Modern SwiftUI: Introduction

Episode #214 • Nov 28, 2022 • Subscriber-Only

What goes into building a SwiftUI application with best, modern practices? We’ll take a look at Apple’s “Scrumdinger” sample code, a decently complex app that tackles many real world problems, get familiar with how it’s built, and then rewrite it!

Tour of the app
Tour of the codebase
Introducing "Standups"
Next time: Adding behavior

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In the past 3 episodes we explored some of SwiftUI’s newest tools for navigation, in particular NavigationStack and the navigationDestination view modifier. Those 3 episodes formed the capstone of a 12-part series of episodes where we cover SwiftUI navigation from first principles. In those episodes we were able to unify pretty much all forms of navigation into one single style of API.

It was all pretty incredible, and I’m betting that a lot of our viewers are really itching for us to move onto navigation for the Composable Architecture. It’s been a long time coming, and we have some amazing things to share for that soon, but it’s not time for that just yet.

We want to spend a little more time with vanilla SwiftUI because we feel there aren’t enough examples out there of applications written with best, modern practices. By this we mean an application that is decently complex in order to show off real world problems, built in a way that can be tested, built in a way that is modular, and using all of Swift’s powerful domain modeling tools.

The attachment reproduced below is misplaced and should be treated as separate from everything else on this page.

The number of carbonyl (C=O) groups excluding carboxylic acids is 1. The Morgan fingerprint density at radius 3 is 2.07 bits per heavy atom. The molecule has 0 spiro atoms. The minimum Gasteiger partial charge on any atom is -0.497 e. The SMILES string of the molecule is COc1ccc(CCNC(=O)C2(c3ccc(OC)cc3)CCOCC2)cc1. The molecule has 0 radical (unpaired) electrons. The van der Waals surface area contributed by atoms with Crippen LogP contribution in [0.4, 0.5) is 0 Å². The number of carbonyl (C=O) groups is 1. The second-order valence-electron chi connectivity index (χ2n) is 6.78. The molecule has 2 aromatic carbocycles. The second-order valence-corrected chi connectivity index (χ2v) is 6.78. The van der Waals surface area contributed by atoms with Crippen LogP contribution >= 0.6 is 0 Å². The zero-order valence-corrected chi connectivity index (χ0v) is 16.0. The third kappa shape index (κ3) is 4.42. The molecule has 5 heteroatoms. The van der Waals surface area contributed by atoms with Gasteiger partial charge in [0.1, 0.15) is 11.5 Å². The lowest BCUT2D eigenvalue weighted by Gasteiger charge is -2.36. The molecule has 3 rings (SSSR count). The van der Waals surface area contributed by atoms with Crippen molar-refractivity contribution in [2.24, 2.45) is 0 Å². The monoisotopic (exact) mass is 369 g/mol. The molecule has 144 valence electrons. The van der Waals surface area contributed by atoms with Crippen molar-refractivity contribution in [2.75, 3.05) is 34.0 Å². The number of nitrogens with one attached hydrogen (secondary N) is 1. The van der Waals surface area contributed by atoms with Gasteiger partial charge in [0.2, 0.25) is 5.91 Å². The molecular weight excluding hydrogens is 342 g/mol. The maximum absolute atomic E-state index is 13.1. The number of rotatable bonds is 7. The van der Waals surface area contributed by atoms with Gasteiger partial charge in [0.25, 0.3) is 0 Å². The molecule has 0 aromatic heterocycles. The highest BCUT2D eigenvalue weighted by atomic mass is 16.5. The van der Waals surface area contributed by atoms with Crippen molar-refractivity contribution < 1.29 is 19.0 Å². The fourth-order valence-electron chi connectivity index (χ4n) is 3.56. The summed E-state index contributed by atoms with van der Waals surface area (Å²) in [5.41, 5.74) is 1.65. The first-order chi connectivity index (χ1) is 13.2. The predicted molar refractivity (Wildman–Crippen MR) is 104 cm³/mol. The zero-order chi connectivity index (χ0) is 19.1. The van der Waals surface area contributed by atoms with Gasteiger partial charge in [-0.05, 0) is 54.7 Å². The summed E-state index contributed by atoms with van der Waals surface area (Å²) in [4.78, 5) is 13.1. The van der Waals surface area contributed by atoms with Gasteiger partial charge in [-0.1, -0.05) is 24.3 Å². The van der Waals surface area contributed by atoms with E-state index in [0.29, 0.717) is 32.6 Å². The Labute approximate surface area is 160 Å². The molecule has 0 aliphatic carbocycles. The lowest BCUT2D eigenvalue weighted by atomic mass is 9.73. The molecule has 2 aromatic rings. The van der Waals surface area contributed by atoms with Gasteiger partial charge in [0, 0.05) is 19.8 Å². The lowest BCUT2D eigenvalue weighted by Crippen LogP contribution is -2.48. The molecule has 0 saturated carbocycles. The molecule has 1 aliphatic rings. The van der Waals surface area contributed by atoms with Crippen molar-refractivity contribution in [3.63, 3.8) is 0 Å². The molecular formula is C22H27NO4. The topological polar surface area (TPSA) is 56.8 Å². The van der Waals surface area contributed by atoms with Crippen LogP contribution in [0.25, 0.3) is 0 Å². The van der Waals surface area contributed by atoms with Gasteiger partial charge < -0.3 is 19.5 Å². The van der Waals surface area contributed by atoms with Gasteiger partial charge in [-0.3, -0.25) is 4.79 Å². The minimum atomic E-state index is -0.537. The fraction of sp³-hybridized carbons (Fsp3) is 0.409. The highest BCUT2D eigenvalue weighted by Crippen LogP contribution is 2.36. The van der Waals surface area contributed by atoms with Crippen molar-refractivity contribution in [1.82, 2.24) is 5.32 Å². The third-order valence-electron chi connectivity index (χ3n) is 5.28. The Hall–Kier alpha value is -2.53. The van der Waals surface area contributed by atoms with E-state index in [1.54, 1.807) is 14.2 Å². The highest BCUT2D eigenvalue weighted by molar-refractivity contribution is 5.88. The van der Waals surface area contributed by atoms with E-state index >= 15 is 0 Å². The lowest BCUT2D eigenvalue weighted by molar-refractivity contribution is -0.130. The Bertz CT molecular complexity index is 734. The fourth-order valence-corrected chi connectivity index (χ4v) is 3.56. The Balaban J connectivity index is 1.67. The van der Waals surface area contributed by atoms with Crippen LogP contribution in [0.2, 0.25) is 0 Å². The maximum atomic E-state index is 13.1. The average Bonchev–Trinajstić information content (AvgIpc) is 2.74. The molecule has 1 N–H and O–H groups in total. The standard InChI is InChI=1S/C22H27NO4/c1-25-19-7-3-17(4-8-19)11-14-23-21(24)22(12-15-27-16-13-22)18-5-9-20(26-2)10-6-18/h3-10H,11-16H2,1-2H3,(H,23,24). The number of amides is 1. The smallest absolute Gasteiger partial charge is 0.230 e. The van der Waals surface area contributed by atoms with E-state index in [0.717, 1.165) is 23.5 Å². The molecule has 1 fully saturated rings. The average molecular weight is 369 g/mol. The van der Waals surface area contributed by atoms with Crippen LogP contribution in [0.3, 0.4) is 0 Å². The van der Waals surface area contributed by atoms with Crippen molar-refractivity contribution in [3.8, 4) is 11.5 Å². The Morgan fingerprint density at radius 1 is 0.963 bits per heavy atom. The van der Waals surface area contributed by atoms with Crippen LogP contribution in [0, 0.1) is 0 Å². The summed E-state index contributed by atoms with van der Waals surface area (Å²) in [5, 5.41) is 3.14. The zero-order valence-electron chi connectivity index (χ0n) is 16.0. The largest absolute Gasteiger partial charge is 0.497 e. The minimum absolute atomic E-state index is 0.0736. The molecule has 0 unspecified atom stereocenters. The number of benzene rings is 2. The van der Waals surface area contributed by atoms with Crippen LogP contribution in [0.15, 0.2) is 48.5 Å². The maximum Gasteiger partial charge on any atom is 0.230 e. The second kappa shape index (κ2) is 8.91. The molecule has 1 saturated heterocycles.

Now of course we feel that the Composable Architecture is one of the best ways to create such applications, but we also know that many people do not want to use our library or possibly just can’t. So, we still think it’s worthwhile exploring how modern SwiftUI applications can be built.

To demonstrate all of this we are going to rebuild an application that Apple released a few years ago called “Scrumdinger.” It doesn’t get as much attention as the WWDC samples, such as the Fruta or Food Truck demo apps, and that’s a shame because it’s a fun little application with quite a bit of complex logic in it. We think it does a much better job of showing the problems that need to be solved in a real world app than Fruta or Food Truck.

After giving a quick demo of the application we are going to rebuild it from scratch using modern, best practices for building SwiftUI applications. Along the way we will find a number of deficiencies in Apple’s code that we will want to fix, but we are in no way judging the code. Apple’s code serves a very specific purpose, which is to introduce SwiftUI concepts to hundreds of thousands, if not millions, of developers. Given that lofty goal it is no surprise that they build their sample code in the most barebones way possible. But we still want to be able to show how to build applications in a way that scales with team size and application complexity.

Let’s begin.

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Getting started with Scrumdinger


Learn the essentials of iOS app development by building a fully functional app using SwiftUI.

Standups App

Brandon Williams & Stephen Celis

A rebuild of Apple’s “Scrumdinger” application that demosntrates how to build a complex, real world application that deals with many forms of navigation (e.g., sheets, drill-downs, alerts), many side effects (timers, speech recognizer, data persistence), and do so in a way that is testable and modular.


Brandon Williams & Stephen Celis • Monday Apr 16, 2018

Tagged is one of our open source projects for expressing a way to distinguish otherwise indistinguishable types at compile time.

Packages authored by Point-Free

Swift Package Index

These packages are available as a package collection, usable in Xcode 13 or the Swift Package Manager 5.5.

Fruta: Building a Feature-Rich App with SwiftUI


Create a shared codebase to build a multiplatform app that offers widgets and an App Clip.